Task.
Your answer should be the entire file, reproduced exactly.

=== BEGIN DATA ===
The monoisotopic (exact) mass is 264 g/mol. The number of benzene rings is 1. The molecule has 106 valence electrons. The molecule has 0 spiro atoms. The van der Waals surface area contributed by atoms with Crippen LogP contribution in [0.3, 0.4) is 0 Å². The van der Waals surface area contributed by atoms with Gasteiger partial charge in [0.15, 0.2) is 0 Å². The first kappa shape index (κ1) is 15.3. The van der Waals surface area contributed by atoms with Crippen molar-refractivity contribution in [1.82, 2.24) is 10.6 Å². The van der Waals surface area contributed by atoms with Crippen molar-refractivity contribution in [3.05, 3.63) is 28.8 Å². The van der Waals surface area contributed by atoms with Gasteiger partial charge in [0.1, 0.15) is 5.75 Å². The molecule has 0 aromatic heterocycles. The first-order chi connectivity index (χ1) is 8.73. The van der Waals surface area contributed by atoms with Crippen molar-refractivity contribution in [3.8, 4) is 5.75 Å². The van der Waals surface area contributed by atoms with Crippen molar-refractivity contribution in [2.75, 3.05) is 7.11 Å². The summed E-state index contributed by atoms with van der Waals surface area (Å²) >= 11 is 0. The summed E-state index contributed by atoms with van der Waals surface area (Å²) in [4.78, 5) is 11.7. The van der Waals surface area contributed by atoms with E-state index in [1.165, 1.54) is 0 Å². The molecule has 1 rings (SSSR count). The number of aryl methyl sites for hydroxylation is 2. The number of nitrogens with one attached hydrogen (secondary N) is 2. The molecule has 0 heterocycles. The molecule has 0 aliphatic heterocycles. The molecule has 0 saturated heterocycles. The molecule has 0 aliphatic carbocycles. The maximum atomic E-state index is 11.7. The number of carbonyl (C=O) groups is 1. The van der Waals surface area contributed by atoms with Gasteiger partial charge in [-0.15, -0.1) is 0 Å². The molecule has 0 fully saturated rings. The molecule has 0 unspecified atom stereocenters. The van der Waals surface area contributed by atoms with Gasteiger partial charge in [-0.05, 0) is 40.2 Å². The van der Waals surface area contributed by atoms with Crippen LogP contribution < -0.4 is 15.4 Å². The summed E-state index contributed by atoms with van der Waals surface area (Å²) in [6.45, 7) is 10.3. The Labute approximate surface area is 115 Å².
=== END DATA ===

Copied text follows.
The monoisotopic (exact) mass is 264 g/mol. The number of benzene rings is 1. The molecule has 106 valence electrons. The molecule has 0 spiro atoms. The van der Waals surface area contributed by atoms with Crippen LogP contribution in [0.3, 0.4) is 0 Å². The van der Waals surface area contributed by atoms with Gasteiger partial charge in [0.15, 0.2) is 0 Å². The first kappa shape index (κ1) is 15.3. The van der Waals surface area contributed by atoms with Crippen molar-refractivity contribution in [1.82, 2.24) is 10.6 Å². The van der Waals surface area contributed by atoms with Crippen molar-refractivity contribution in [3.05, 3.63) is 28.8 Å². The van der Waals surface area contributed by atoms with Gasteiger partial charge in [0.1, 0.15) is 5.75 Å². The molecule has 0 aromatic heterocycles. The first-order chi connectivity index (χ1) is 8.73. The van der Waals surface area contributed by atoms with Crippen molar-refractivity contribution in [3.8, 4) is 5.75 Å². The van der Waals surface area contributed by atoms with Crippen molar-refractivity contribution in [2.75, 3.05) is 7.11 Å². The summed E-state index contributed by atoms with van der Waals surface area (Å²) >= 11 is 0. The summed E-state index contributed by atoms with van der Waals surface area (Å²) in [4.78, 5) is 11.7. The van der Waals surface area contributed by atoms with E-state index in [1.165, 1.54) is 0 Å². The molecule has 1 rings (SSSR count). The number of aryl methyl sites for hydroxylation is 2. The number of nitrogens with one attached hydrogen (secondary N) is 2. The molecule has 0 heterocycles. The molecule has 0 aliphatic heterocycles. The molecule has 0 saturated heterocycles. The molecule has 0 aliphatic carbocycles. The maximum atomic E-state index is 11.7. The number of carbonyl (C=O) groups is 1. The van der Waals surface area contributed by atoms with Gasteiger partial charge in [-0.15, -0.1) is 0 Å². The molecule has 0 fully saturated rings. The molecule has 0 unspecified atom stereocenters. The van der Waals surface area contributed by atoms with Gasteiger partial charge in [-0.05, 0) is 40.2 Å². The van der Waals surface area contributed by atoms with Crippen LogP contribution < -0.4 is 15.4 Å². The summed E-state index contributed by atoms with van der Waals surface area (Å²) in [6.45, 7) is 10.3. The Labute approximate surface area is 115 Å².